not sure why u'd wanna find the resistance of the bulb, a straight continuity check should be fine to see if the bulb is still functioning.

also, if u assume the car was on, then the potential would be roughly 14v, instead of 12v....so that 55w rating is a bit mis-leading as it does not tell u the condition in which it was measured(i'm sure there is a standard)

also, i think jay got 24v cuz he did this: 12*2=24v, as oppose to 12^2=144v(i make these algebraic mistakes all the time)

so y r u trying to find the static resistance of the bulb?
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Old 01-22-2003, 04:12 PM   #14
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Quote:
Originally posted by newbie sewbie
<...>not sure why u'd wanna find the resistance of the bulb, a straight continuity check should be fine to see if the bulb is still functioning<...>.

True. My comment was about what you see if you do measure it.

<...>
so y r u trying to find the static resistance of the bulb?
You probably mean that since the bulb resistance depends on the temperature, it varies with voltage. That's also true.
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Old 01-29-2003, 01:48 PM   #15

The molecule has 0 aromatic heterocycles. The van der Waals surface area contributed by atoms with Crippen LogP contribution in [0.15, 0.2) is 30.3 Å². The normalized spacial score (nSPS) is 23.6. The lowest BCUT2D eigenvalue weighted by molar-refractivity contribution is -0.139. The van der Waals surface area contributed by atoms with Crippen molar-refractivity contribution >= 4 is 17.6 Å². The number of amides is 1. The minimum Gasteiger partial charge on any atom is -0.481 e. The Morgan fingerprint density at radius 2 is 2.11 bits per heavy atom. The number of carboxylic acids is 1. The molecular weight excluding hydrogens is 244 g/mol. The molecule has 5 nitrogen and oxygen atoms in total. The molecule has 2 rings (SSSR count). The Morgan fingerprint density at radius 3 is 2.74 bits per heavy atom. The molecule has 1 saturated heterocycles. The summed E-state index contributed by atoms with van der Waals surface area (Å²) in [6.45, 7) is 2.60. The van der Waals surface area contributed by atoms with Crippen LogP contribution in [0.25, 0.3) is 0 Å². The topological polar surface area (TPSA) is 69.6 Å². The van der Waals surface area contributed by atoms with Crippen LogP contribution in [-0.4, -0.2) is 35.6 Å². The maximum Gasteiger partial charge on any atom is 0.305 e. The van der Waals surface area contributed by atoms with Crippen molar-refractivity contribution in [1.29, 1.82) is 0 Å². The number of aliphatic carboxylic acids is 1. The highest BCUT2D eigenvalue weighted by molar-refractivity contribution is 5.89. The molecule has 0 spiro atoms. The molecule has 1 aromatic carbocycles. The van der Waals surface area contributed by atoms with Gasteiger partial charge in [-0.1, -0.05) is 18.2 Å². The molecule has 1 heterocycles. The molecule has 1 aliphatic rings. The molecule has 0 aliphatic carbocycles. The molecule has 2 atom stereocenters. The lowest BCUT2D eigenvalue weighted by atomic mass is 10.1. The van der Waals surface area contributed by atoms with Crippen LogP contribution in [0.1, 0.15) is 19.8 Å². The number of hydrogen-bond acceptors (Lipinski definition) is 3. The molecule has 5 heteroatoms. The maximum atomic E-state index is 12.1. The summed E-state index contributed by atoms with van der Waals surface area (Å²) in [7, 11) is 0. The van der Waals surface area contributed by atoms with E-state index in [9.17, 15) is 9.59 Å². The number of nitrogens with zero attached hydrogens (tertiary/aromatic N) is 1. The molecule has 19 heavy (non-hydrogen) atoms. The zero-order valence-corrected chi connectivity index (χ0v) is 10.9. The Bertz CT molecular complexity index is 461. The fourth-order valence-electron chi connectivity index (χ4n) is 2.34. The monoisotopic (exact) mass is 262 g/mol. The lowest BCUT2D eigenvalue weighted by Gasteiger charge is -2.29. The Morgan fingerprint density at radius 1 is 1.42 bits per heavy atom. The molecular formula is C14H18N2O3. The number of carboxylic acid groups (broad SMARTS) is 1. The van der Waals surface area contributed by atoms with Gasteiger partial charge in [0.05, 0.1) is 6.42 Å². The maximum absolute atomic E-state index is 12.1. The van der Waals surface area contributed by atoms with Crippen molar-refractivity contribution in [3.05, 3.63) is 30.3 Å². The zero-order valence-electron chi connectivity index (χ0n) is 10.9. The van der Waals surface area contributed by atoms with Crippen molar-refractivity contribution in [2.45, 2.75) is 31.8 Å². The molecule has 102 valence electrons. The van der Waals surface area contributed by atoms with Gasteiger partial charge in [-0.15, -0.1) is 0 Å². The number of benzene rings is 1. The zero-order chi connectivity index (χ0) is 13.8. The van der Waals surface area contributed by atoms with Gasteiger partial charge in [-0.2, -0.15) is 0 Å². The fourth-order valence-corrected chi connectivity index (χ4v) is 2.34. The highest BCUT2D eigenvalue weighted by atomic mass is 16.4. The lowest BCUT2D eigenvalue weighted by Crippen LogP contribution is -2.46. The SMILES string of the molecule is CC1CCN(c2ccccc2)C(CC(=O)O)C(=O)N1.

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it's not valid to measure resistance while a current is going through a resistor...also you don't know if the bulb is only a resistor, it may be treated like one, but those who've designed and built them really only know. So measuring resistance (usually referred to as input impedance) of an unknown unit shouldn't be done by measuring the resistance of the unit with an ohm-meter.

do you guys only have voltmeters? Does anyone have multimeters? Try reading the voltage and current drawn by the bulb when it's on.

Measure the voltage by:

R = resistance(ohms), V = voltage(volts), I = current(amps), P = power( watts)